On the heels of last year’s “Madagascar” comes another animated movie centering around a group of animals having to work together to solve a problem – this one involving a teenage lion being accidentally shipped from a New York zoo to Africa. With not a lot of family-oriented films clogging up the release schedule in April, this one might be poised for success. (April 14)

Starring Robin Williams, Cheryl Hines, Jeff Daniels, Kristin Chenoweth.
Williams and Hines are a married couple who take their kids on an R.V. trip, hoping to bond as a family. Naturally, things don’t quite go according to schedule. It’s been a while since Williams has been in a truly funny film. Not sure if this one’s going to be it, either. (April 28)

“The Sentinel”
Starring Michael Douglas, Kiefer Sutherland, Eva Longoria and Kim Basinger.
A longtime and highly trained Secret Service agent (Douglas) attempts to foil a plot to assassinate the U.S. President. But when he’s framed for the murder of another agent, he’s forced to elude authorities, including his protégé (Sutherland). (April 14)

Wednesday, February 15, 2006

Movie Review: "Capote"

Starring Phillip Seymour Hoffman, Catherine Keener, Clifton Collins Jr., Bruce Greenwood, Bob Balaban and Chris Cooper
Directed by Bennett Miller

With popular, early literary works such as "The Grass Harp" and "Breakfast at Tiffany's" to his credit, author Truman Capote stumbled upon an article in the New York Times in 1959 that would lead to writing "In Cold Blood," largely considered one of the great pieces of non-fiction in the 20th century. It would also forever change his life – for the worse.
Focused on the several years that would go into researching, writing and finally finishing the book, "Capote" is powered by a sensational and detailed lead performance by Phillip Seymour Hoffman. His portrayal of Capote is less of an exact duplication of the diminutive author (Hoffman stands nearly six inches taller), but an uncanny channeling of his spirit. The mannerisms, flamboyance and lisp are all there, to be sure, but Hoffman takes care to avoid the temptation of making the man a caricature. His confident take on Capote is evident from his opening scene, as he holds court in the New York social scene, by enrapturing a group of friends with his storytelling prowess.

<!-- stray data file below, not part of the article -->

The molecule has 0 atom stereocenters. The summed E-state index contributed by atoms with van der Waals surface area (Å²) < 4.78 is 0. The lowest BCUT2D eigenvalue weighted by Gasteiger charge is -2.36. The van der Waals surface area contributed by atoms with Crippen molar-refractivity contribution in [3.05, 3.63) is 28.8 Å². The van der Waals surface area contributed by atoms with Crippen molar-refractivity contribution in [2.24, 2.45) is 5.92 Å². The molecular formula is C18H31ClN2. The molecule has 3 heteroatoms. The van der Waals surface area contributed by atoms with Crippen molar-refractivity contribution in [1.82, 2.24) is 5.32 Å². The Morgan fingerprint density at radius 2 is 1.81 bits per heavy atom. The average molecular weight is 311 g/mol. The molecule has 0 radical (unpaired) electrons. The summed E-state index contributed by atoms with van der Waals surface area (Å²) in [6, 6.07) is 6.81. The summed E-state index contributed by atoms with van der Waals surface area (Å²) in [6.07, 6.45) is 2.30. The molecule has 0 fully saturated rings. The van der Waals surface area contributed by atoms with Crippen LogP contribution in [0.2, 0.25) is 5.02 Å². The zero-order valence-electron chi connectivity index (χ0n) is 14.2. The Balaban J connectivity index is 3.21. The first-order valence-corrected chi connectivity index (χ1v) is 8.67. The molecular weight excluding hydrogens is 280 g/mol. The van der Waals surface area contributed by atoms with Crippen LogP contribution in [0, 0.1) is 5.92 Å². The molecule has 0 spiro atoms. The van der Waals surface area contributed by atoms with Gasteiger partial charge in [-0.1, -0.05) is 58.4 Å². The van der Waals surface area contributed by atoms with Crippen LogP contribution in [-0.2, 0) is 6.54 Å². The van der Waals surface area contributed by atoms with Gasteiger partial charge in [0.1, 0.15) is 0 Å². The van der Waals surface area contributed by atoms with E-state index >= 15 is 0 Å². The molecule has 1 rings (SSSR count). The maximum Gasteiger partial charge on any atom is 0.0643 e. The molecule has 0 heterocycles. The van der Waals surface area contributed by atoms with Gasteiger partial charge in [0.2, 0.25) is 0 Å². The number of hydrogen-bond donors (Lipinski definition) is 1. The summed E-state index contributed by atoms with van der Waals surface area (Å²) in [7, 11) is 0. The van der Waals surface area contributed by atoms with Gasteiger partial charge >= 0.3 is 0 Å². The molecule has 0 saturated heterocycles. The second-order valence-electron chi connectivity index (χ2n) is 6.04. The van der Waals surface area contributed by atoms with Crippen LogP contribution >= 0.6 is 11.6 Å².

One morning, he sees an article about a Kansas farm family brutally killed in their home. While one would have to imagine that murders were not that unusual in New York, Capote took a particular fascination with the death of the Clutter family. After selling William Shawn (Bob Balaban), editor of the New Yorker, on doing a story of his own about how the small town of Holcomb, Kan., was dealing with the tragedy, he quickly finds himself in a completely different world from the Big Apple. To help him in the jarring transition, he enlists the aid of longtime friend Nelle Harper Lee (Catherine Keener), who would go onto success of her own upon writing "To Kill a Mockingbird." Lee proves to be invaluable during his early research, as she is much more approachable and less of an outside presence than Capote.
Eventually making headway with many of the town's residents, including the case's chief investigator, Alvin Dewey, Capote soon realizes he has material beyond just a magazine story. Instead, he decides to approach the story as a reporter would, with the intent of crafting his material into a full-fledged book, "a non-fiction novel," as he repeatedly tells people. His story truly comes into focus once Perry Smith and Dick Hickok, the two killers, are apprehended. He quickly takes a strong, some would say unhealthy interest in Smith (Clifton Collins Jr.), a quiet, sullen young man, who shows more of an interest in doodling on a notepad than paying attention to his trial.
When both men are found guilty and sentenced to death, Capote almost recklessly intercedes on their behalf to find them better lawyers. They didn't get sufficient representation, he reasons, managing to help draw out the legal process. But, as the film makes perfectly clear, Capote has ulterior motives for his early involvement in their case. After all, he needs them to stay alive long enough for him to get the full story of the case.
Through his repeated visits in Smith's jail cell, Capote begins to understand what makes the young criminal tick. In doing so, he realizes that he and Smith aren't too different. Both came from broken homes with neglectful mothers, and Capote soon feels empathy for how Smith's life has turned out.
"It's as if Perry and I grew up in the same house. And one day he went out the back door and I went out the front," he tells Lee.